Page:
Let’s start with sight words because they tend to create a good starting place for youngsters’ reading. The term hasn’t changed lately, though ideas about how to teach sight words certainly have. When you were young, you may have had to memorize a list of words, possibly the famous Dolch word list (Dolch, 1945). Children used to be drilled in and tested on these sight words with flash cards. We enjoyed seeing reading expert Sam Sebesta demonstrate the best use of Dolch flash cards by tearing them up and throwing them in the air. We do think it is important to learn sight words; we just don’t think that the flash-card approach is useful. Learning the most common words is best done within a context of meaningful print.
Sight words—those instantly recognizable words that no longer require effort from a child—stand out as important for beginning reading. They provide children success in their reading efforts, and they provide a starting point for learning graphophonemic strategies. Children learn most words through repeated exposure to them while reading various materials. Story time, shared reading, independent reading, and reading conferences all help learners add to their store of sight words. Repetitious pattern books are especially well suited to assisting the development of a sight-word vocabulary. Signs, labels, name tags, and other print in the environment add to a child’s sight-word vocabulary as well. As children become aware of and interested in print, they are motivated to memorize some of the words around them that have personal meaning. Most young children quickly learn words such as Mom and love, for instance.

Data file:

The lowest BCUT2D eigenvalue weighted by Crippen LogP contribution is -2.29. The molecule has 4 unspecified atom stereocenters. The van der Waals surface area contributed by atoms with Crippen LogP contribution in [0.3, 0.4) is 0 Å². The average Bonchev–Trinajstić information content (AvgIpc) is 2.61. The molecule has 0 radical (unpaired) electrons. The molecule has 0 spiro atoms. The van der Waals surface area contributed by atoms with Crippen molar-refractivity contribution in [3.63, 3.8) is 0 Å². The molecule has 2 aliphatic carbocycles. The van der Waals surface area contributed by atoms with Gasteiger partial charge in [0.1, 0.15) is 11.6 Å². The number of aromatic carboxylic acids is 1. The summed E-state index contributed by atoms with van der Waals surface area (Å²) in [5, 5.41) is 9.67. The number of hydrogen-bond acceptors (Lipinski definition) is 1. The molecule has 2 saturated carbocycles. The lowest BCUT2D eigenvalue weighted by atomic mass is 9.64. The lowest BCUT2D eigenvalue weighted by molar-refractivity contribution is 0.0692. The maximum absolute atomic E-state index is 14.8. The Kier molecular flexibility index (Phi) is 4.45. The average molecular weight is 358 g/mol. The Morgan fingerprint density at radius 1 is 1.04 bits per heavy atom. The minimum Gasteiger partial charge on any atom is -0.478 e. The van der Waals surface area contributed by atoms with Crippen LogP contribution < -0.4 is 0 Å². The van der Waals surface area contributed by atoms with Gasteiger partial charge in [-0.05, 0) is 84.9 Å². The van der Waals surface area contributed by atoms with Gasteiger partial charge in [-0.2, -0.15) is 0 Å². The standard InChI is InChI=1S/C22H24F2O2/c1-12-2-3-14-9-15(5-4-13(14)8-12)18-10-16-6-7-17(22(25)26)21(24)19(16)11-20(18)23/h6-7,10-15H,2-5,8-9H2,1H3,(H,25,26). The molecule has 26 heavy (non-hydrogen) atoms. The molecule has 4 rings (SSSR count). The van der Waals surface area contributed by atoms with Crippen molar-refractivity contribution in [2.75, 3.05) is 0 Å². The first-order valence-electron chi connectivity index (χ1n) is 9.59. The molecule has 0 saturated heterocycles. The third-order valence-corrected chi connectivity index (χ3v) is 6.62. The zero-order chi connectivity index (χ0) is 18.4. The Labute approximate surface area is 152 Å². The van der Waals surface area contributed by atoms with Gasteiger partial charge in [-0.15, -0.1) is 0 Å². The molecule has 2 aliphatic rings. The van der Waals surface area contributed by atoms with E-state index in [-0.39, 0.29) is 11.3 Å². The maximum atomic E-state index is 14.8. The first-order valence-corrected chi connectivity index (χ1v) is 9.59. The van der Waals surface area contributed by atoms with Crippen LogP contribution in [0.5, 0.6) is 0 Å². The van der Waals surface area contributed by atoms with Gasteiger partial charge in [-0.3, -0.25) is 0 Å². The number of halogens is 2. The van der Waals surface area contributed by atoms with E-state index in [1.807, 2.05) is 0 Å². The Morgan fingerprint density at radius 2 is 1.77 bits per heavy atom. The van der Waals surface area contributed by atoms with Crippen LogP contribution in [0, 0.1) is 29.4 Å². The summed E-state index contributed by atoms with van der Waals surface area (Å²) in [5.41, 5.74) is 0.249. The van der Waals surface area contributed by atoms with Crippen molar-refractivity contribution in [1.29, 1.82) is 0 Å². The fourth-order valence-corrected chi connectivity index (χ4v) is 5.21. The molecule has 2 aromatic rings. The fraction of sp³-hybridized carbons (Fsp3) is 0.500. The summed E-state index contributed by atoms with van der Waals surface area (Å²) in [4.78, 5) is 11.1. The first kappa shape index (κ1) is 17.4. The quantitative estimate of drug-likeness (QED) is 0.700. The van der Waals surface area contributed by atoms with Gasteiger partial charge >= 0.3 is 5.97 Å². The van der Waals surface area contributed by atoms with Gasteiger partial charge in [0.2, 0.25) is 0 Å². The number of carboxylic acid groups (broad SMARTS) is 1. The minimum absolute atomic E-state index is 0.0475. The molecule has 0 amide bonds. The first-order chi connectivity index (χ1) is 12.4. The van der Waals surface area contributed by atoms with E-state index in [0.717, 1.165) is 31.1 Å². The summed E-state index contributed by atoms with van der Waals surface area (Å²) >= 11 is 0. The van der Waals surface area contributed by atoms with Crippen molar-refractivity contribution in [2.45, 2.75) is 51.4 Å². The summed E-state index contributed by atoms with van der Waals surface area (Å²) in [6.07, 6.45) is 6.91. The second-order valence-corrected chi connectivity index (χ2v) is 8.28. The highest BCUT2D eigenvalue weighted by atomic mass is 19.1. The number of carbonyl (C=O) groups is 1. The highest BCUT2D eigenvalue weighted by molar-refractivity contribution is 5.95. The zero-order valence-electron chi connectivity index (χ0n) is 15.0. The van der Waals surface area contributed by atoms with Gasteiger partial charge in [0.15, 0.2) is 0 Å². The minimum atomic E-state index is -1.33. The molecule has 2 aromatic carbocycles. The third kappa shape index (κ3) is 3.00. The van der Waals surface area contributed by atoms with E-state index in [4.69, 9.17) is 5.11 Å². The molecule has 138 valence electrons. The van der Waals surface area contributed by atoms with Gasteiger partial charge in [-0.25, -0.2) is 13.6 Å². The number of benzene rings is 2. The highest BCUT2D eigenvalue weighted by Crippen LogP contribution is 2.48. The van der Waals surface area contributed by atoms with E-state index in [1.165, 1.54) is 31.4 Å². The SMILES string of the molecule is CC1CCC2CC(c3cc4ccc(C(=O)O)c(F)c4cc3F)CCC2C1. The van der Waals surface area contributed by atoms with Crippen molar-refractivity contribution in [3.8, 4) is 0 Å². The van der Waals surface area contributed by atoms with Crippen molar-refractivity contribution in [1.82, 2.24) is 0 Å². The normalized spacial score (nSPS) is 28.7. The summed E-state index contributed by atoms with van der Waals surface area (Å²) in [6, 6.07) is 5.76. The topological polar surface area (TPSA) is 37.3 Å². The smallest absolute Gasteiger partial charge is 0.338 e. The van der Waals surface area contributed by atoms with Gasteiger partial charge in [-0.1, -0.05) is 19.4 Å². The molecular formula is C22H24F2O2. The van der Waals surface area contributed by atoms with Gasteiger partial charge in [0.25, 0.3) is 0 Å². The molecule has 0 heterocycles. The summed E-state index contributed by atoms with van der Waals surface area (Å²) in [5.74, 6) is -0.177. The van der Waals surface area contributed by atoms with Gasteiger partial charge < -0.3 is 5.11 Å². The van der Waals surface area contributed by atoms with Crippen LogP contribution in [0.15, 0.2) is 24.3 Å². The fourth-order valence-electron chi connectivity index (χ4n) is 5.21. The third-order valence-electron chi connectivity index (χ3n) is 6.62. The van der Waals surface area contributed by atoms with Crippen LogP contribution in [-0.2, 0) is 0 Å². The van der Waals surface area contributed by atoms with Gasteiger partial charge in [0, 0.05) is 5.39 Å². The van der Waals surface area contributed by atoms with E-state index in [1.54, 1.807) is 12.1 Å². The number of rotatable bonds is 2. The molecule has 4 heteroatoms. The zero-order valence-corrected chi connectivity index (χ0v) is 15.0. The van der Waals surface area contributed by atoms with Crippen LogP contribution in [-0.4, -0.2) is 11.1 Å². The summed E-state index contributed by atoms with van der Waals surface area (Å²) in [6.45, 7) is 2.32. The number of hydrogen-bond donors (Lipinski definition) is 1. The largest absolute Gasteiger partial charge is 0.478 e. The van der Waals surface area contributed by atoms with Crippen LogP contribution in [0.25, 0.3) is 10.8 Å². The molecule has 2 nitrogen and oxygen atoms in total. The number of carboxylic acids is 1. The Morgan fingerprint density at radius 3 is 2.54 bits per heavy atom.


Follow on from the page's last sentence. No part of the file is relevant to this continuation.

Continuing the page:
You can understand how helpful it is to recognize the most frequently used words when you realize that just ten words make up almost a quarter of all the words used in English-language printed material (the, and, to, is, that, of, a, in, you, it). The top twenty-five words constitute up to one third of all printed material (Fry & Kress, 2006).
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